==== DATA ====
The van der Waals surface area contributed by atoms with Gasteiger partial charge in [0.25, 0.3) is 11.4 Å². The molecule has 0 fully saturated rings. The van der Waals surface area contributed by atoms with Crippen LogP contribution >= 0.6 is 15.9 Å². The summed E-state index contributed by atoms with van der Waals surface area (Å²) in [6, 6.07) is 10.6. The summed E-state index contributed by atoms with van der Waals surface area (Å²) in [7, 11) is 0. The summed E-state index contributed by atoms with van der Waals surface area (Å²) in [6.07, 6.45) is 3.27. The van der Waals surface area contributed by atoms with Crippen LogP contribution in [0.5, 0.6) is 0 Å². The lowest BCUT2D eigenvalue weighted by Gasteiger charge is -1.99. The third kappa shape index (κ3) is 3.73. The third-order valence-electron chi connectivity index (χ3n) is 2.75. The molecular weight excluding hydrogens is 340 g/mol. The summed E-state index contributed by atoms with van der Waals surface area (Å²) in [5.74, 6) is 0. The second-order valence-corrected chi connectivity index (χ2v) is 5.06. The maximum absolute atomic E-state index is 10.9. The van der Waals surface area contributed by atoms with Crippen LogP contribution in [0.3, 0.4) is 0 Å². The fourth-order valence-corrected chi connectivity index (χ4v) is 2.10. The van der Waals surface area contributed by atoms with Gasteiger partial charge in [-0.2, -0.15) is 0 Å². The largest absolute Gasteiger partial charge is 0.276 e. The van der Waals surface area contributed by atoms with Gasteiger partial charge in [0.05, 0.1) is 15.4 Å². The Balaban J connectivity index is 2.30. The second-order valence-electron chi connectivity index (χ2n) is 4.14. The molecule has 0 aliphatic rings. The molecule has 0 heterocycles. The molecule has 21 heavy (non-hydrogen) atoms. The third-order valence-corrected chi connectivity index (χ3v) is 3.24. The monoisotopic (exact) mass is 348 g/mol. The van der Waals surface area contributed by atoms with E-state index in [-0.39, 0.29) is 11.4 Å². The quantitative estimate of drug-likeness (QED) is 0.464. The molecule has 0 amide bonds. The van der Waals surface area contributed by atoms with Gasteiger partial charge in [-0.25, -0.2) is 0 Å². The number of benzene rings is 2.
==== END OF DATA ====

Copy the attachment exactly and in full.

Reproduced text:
The van der Waals surface area contributed by atoms with Gasteiger partial charge in [0.25, 0.3) is 11.4 Å². The molecule has 0 fully saturated rings. The van der Waals surface area contributed by atoms with Crippen LogP contribution >= 0.6 is 15.9 Å². The summed E-state index contributed by atoms with van der Waals surface area (Å²) in [6, 6.07) is 10.6. The summed E-state index contributed by atoms with van der Waals surface area (Å²) in [7, 11) is 0. The summed E-state index contributed by atoms with van der Waals surface area (Å²) in [6.07, 6.45) is 3.27. The van der Waals surface area contributed by atoms with Crippen LogP contribution in [0.5, 0.6) is 0 Å². The lowest BCUT2D eigenvalue weighted by Gasteiger charge is -1.99. The third kappa shape index (κ3) is 3.73. The third-order valence-electron chi connectivity index (χ3n) is 2.75. The molecular weight excluding hydrogens is 340 g/mol. The summed E-state index contributed by atoms with van der Waals surface area (Å²) in [5.74, 6) is 0. The second-order valence-corrected chi connectivity index (χ2v) is 5.06. The maximum absolute atomic E-state index is 10.9. The van der Waals surface area contributed by atoms with Crippen LogP contribution in [0.3, 0.4) is 0 Å². The fourth-order valence-corrected chi connectivity index (χ4v) is 2.10. The van der Waals surface area contributed by atoms with Gasteiger partial charge in [-0.2, -0.15) is 0 Å². The largest absolute Gasteiger partial charge is 0.276 e. The van der Waals surface area contributed by atoms with Gasteiger partial charge in [0.05, 0.1) is 15.4 Å². The Balaban J connectivity index is 2.30. The second-order valence-electron chi connectivity index (χ2n) is 4.14. The molecule has 0 aliphatic rings. The molecule has 0 heterocycles. The molecule has 21 heavy (non-hydrogen) atoms. The third-order valence-corrected chi connectivity index (χ3v) is 3.24. The monoisotopic (exact) mass is 348 g/mol. The van der Waals surface area contributed by atoms with E-state index in [-0.39, 0.29) is 11.4 Å². The quantitative estimate of drug-likeness (QED) is 0.464. The molecule has 0 amide bonds. The van der Waals surface area contributed by atoms with Gasteiger partial charge in [-0.25, -0.2) is 0 Å². The number of benzene rings is 2.